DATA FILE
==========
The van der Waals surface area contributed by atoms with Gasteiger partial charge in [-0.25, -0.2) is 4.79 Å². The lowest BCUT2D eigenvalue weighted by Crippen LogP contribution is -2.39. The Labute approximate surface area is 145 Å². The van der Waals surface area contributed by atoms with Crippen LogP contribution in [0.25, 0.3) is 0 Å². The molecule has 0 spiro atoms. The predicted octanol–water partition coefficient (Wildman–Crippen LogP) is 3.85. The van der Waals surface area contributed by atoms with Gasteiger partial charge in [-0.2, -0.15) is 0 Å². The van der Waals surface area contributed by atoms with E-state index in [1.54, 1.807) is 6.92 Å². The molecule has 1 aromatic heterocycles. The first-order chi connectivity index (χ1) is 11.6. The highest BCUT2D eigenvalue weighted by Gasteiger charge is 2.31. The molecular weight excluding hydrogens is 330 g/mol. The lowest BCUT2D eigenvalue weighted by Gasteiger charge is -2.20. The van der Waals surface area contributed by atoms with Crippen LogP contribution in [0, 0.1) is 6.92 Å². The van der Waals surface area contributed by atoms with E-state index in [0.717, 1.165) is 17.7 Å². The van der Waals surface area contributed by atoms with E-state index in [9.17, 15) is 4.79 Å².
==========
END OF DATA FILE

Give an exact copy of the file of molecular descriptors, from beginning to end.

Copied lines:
The van der Waals surface area contributed by atoms with Gasteiger partial charge in [-0.25, -0.2) is 4.79 Å². The lowest BCUT2D eigenvalue weighted by Crippen LogP contribution is -2.39. The Labute approximate surface area is 145 Å². The van der Waals surface area contributed by atoms with Crippen LogP contribution in [0.25, 0.3) is 0 Å². The molecule has 0 spiro atoms. The predicted octanol–water partition coefficient (Wildman–Crippen LogP) is 3.85. The van der Waals surface area contributed by atoms with Gasteiger partial charge in [-0.2, -0.15) is 0 Å². The van der Waals surface area contributed by atoms with E-state index in [1.54, 1.807) is 6.92 Å². The molecule has 1 aromatic heterocycles. The first-order chi connectivity index (χ1) is 11.6. The highest BCUT2D eigenvalue weighted by Gasteiger charge is 2.31. The molecular weight excluding hydrogens is 330 g/mol. The lowest BCUT2D eigenvalue weighted by Gasteiger charge is -2.20. The van der Waals surface area contributed by atoms with Crippen LogP contribution in [0, 0.1) is 6.92 Å². The van der Waals surface area contributed by atoms with E-state index in [0.717, 1.165) is 17.7 Å². The van der Waals surface area contributed by atoms with E-state index in [9.17, 15) is 4.79 Å².